The tree at the center of Eden, then, is not a malicious trap cleverly designed to snare the innocent and naïve. It tells us of the God who made us, who invites us to relate to him as who he is (and not on our own terms). It tells of the God who defines good and evil according to his infinite wisdom, a wisdom marked always by the grace and mercy revealed in Jesus Christ. We no longer have the freedom fully and freely to obey, to live in a world with nothing wrong with it, to be people with nothing wrong with us. We are corrupt, and creation suffers a curse on account of Adam and Eve's lapse—and our own.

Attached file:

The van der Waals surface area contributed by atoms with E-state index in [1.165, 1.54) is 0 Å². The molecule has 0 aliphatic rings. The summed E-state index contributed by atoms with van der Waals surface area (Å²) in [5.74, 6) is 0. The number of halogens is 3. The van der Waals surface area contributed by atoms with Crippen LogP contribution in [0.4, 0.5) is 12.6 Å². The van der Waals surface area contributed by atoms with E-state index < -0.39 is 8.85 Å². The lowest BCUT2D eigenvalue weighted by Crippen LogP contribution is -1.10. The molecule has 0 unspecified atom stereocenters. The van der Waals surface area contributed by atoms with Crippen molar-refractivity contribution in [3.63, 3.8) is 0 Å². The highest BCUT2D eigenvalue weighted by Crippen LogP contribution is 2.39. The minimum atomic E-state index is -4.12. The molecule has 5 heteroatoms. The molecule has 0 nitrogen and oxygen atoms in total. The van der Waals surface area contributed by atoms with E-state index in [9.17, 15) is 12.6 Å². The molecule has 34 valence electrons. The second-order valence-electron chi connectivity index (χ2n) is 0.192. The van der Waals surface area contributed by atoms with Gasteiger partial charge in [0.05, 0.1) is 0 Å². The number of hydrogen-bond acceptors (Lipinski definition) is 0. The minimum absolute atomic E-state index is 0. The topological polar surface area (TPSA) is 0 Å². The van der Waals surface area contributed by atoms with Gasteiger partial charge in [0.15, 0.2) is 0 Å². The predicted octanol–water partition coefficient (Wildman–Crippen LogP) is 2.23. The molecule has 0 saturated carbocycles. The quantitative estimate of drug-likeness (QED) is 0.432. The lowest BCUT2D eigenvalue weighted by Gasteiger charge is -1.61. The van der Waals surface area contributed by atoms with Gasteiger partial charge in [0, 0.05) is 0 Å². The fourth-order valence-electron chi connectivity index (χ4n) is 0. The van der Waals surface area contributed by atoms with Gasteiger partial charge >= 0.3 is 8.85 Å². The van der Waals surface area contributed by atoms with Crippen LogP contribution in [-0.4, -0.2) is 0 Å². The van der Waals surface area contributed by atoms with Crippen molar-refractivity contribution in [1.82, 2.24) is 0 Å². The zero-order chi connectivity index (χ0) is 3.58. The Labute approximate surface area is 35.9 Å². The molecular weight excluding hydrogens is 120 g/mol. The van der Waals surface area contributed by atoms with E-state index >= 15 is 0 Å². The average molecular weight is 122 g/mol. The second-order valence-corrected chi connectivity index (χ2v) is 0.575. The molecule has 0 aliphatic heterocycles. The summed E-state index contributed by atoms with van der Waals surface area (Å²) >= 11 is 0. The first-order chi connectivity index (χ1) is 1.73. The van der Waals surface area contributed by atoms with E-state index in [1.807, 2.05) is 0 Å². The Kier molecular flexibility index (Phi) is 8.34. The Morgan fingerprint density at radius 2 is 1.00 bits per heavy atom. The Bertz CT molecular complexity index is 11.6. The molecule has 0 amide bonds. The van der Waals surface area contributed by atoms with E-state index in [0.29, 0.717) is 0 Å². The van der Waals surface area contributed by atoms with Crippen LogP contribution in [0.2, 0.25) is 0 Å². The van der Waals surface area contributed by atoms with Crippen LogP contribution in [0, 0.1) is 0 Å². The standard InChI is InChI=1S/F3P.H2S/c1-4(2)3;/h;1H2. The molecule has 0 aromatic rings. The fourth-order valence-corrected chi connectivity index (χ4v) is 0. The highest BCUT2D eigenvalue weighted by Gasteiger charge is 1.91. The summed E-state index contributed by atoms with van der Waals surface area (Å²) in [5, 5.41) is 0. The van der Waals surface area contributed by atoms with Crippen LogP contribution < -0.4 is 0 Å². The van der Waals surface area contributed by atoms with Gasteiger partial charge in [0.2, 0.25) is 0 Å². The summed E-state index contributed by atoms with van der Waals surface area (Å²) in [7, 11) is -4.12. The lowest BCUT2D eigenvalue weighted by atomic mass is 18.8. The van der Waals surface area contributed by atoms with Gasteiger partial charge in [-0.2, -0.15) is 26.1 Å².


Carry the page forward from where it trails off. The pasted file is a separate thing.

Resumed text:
But if, in our unending failures, we keep returning to the center, we will find One who will save us, and this capsizing world, from ourselves. As Romans 8 assures us, "The creation waits in eager expectation for the children of God to be revealed. For the creation was subjected to frustration, not by its own choice, but by the will of the one who subjected it, in hope that the creation itself will be liberated from its bondage to decay and brought into the freedom and glory of the children of God." We await that day.
Marguerite Shuster is the Harold John Ockenga Professor of Preaching and Theology at Fuller Theological Seminary. She is the author of The Fall and Sin: What We Have Become as Sinners (Eerdmans).